Spaced Practices and How they Teach your Child to Learning Effectively
As parents, a common sight is watching your children seated at the dining table, scribbling away at their homework. Delightful, isn’t it? And hey! In most cases, they even nail it. But should we really consider learning a topic at school and then racing home to complete practice tests on the same topic as a marker of successful learning? We think not!
Parents, let’s introduce you to the concept of spaced practice that allows your child to truly learn and truly retain their subject matter. As the name suggests, spaced practices entail spreading or dividing the amount spent studying a particular topic over a period of time. In the simplest sense, spaced practice is the antithesis of cramming. So, if your child were to spend eight hours on a Monday studying about constellations, they could dedicate two hours to it on that day and then revisit the topic on a Thursday or Friday for a few more hours.
In distributing your child’s learning sessions, a certain amount of forgetting takes place which is actually encouraged. On Friday, your child may not remember everything that they have studied previously and that is completely natural. This is because to effectively remember something, you have to forget it. Let’s bring to mind the forgetting curve. The forgetting curve represents the amount of knowledge that is lost or forgotten over time because it is not visited often. This proves that when you learn something once, you tend to forget it as days or weeks go by, thus making it crucial to review the information again.
When this happens, your child is forced to delve deep into his memory and retrieve what he or she has previously learnt. The bottom line is that it makes your child’s brain work harder. Through this mini workout, their minds form connections between the learnt concepts. It is these connections that help your child understand a topic better.
But this isn’t the only reason that spaced tests are effective. One of the reasons cited by psychologists is the manner in which students process information. When you allow your child to break the subject matter into smaller chunks, it relieves them of the pressure to finish the entire portion in one session. This is especially important as it is said that at first glance, they do not pay too much attention to the details. These little details are overlooked during massed practices or while cramming in an attempt to complete a topic. Hence, it is important for a particular topic to be divided into smaller sessions as each session serves as an opportunity to go back and relook at the details. This lets your child fill the gaps in their knowledge, making them more confident in the face of an exam.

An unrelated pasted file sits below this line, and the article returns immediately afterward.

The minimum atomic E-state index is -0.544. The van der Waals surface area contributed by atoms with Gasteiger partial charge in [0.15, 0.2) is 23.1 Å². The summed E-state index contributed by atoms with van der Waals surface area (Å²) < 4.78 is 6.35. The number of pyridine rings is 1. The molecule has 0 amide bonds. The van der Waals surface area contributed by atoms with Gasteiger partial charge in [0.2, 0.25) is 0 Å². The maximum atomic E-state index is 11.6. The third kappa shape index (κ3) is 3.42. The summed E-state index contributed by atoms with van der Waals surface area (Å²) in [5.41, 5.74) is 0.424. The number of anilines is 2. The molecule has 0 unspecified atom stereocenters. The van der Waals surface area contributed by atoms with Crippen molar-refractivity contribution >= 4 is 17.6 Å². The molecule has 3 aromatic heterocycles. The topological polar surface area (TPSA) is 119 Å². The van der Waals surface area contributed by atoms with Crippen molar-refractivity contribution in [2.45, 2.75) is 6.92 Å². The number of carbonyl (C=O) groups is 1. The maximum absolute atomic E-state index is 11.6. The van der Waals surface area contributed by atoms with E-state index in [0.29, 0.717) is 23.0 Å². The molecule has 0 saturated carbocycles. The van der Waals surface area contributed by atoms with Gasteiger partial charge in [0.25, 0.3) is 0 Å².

Planning a schedule that makes room for spaced practice tests at home is simple. Start by planning early, perhaps during the summer vacation. Remember that the key is not to cram. To accomplish this, set aside a few hours daily to study. This means that your child’s learning will be stretched over weeks and months before the exam. The time that you set aside for them to study need not to long and does not necessarily have to cover ever detail of what has been learnt in school on that particular day. Repeatedly visiting the same topic will help your child absorb all the details eventually. Lastly, while learning new material, make sure you carve out time for your child to go back and learn older topics. You can simply dedicate 75% of their time to learning new material and 25% to old topics.
At Studi, cramming a sizable amount of information in a single session is a complete no-no. Our Adaptive Studi Planner plays a crucial role in juxtaposing practice sessions with learning sessions. Hence, we ensure that this planner is followed to a T. At the end of every short video, we list a series of questions to ensure that the student has comprehended a topic. These questions are designed to help the student recall what they just learned. This serves as the first practice set. Studi then rolls out another practice session for your child after completing all revision videos in a topic, making it the second set of practice tests. Once a student completes this, they advance to the third set of practice that encompasses questions from the whole chapter after it is learnt. If this isn’t enough, Studi also makes room for a practice test for every topic five days after you’ve covered it. The fifth and final practice session takes place when Studi identifies an area in which a student needs additional attention. This can also take place if at the time of creating a plan, a student points to a subject that needs more effort. In that case, Studi schedules an extra set of practice tests.
As the months progress, your child will get into the habit of dividing their work instead of cramming a week before the exam. This will enable your child to establish a strong foundation that will be evident in his test scores.